HoneyNet – Getting back to basics
Dublin, Ireland, Tuesday, 20 December 2005…The Irish Honeynet gets back to basics this month and investigates common or garden hacks and spyware. This focus follows from a request from this year’s Make IT Secure campaign (www.makeitsecure.ie) to provide some simple statistics that will help highlight the importance of home computer security in the modern networked world, the Irish Honeynet Project went back to basics.
A standard Windows XP SP2 Desktop Computer (configured with Anti-Virus and Microsoft Windows Automatic Updates enabled) was placed on the end of a standard broadband connection. It was left running for a total of 14 days. The PC was behind a Generation III Honeynet configuration and all traffic to and from the XP desktop machine was logged and recorded for analysis. Further details on the Technology used can be found at http://www.honeynet.org
The PC was not advertised in any way so all traffic to and from the PC was suspicious in nature. We did nothing to entice or lure connections to the PC. It replicates a typical home user (or home office) scenario.
Our Observations were as follows:
* During a two-week period from Oct 24th to Nov 7th our research showed that a sample broadband connected computer located in Ireland was attacked 3119 times.
* 46% of these attacks came from computers in Europe, 35.4% from computers in Asia, 12.5% from computers in North America, 3% Australasia, 3.1% Rest of World.
* The two countries that generated the most attacks in Europe were Germany and United Kingdom, with 31% and 12.1% of the total European attackers respectively.
* An overwhelming 84% of the attacks were targeting Windows machines, while only 2.5% at *NIX machines (including Linux). The remaining 14% were aimed at non-specific OS types.
So not much has changed. The attacks were relentless, but thankfully all were targeting known vulnerabilities, for which patches and updates are freely available. Interestingly, only a single attack originated from within Ireland. So we are right up there with the Palestinian Territory, from which there was also one attack logged. China, Germany, The UK, The US, and the United Arab Emirates were the main culprits, together accounting for well over half the attacks.
Focus on Spyware
In an attempt to qualify some of the much-publicised hype surrounding the problem with Spyware The Irish Honeynet Project configured four Windows XP Laptops to continuously browse the web over a 7-day period. Using HoneyClient technology the laptops logged and recorded each time a spyware infection occurred. More details of the technology used can be found at http://www.honeyclient.org/ Collectively, the four web browsers visited a total of 192,309 unique web pages in the 7-day period.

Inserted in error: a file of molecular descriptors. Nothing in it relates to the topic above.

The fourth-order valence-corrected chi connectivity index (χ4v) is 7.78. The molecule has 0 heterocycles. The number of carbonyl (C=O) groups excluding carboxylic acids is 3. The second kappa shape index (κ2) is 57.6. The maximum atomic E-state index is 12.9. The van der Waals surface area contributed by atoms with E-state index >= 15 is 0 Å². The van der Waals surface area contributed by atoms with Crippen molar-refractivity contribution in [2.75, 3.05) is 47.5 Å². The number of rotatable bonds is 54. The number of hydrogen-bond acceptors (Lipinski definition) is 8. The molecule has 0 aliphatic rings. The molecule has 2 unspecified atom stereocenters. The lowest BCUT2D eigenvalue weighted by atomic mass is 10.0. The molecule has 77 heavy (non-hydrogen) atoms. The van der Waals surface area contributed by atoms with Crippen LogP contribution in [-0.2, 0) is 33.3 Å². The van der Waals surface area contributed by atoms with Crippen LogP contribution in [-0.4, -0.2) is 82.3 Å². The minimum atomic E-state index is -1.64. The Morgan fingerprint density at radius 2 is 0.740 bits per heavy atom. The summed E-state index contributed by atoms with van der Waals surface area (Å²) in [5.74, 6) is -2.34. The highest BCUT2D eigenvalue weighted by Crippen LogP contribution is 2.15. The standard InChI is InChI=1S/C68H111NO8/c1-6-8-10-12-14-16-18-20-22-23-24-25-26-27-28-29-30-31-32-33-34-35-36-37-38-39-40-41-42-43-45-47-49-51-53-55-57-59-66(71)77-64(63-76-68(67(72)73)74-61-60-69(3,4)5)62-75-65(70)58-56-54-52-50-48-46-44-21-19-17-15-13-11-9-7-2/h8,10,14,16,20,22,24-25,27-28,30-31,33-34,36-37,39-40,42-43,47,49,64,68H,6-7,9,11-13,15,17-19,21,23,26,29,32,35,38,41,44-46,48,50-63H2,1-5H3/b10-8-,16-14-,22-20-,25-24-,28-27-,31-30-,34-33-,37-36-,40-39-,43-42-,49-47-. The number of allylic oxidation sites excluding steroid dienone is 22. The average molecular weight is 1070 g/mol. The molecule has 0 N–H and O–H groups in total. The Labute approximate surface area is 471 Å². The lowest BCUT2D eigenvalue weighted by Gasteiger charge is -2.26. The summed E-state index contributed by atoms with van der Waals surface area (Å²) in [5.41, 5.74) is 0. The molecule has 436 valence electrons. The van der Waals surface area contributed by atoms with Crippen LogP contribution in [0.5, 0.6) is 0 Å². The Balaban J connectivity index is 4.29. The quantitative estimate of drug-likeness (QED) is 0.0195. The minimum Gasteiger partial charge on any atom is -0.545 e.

Espion analysed the results which pointed to the average user can expect at least one infection in a 21 hour browsing period. Or to put it another way – If an average user spends 3 hours browsing each day they can expect at least one spyware infection in each week of browsing.
Interestingly, one Laptop, User4, was configured to browse a large number of websites containing adult content. This user was infected with significantly more spyware than any other user. This user was infected 14 times in the 7-day period.
Although our research was limited, we can assume that a user that spends time browsing adult oriented web sites can expect nearly twice (1.75 times) as many spyware infections as the average user. Interesting indeed.
Worth noting is that all of the spyware infections on our laptops would generally be classed as a Minor Threat – The spyware transmits gathered commercial-value information about the end user’s browsing habits. This includes keywords used in search engines, browsing habits and ratings of frequently visited websites, shopping reports etc.
The Irish Honeynet, set up by Espion, Deloitte, and Data Electronics, operational since April 2002, is designed to mimic the Internet infrastructures commonly used by organisations, but it is ‘wired’ with detection sensors that capture all activity to and from the system. The Honeynet is not advertised in any way so any traffic to it from the Internet is suspicious by nature, as it arises from hackers and crackers who are deliberately attempting to identify and attack systems that are vulnerable.
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Espion is a leading Irish IT security company providing leading edge IT security services including, vulnerability assessment and penetration testing for networks & applications, IT infrastructure review and Audit, security policy & procedure review.
Espion is also the leading expert in computer forensic technology, offering a full range of forensic investigation services and Incident Response.
Based on a number of high profile incidents, Espion has developed “Security Education & Awareness Programmes for senior management”, “ethical hacking” courses, and other critical security related courses
In 2002, Espion co-founded the Irish Honeynet, with a view to researching hacking and attack behaviour in the Irish arena. Espion publishes this research on a monthly basis but also incorporates this research into the services it provides, thereby allowing Espion to remain “the expert” in the field of IT Security.
Established in 2001 Espion’s management team has more than 25 years experience in all aspects of the IT security field from engineering, project management, security architecture design and security sales.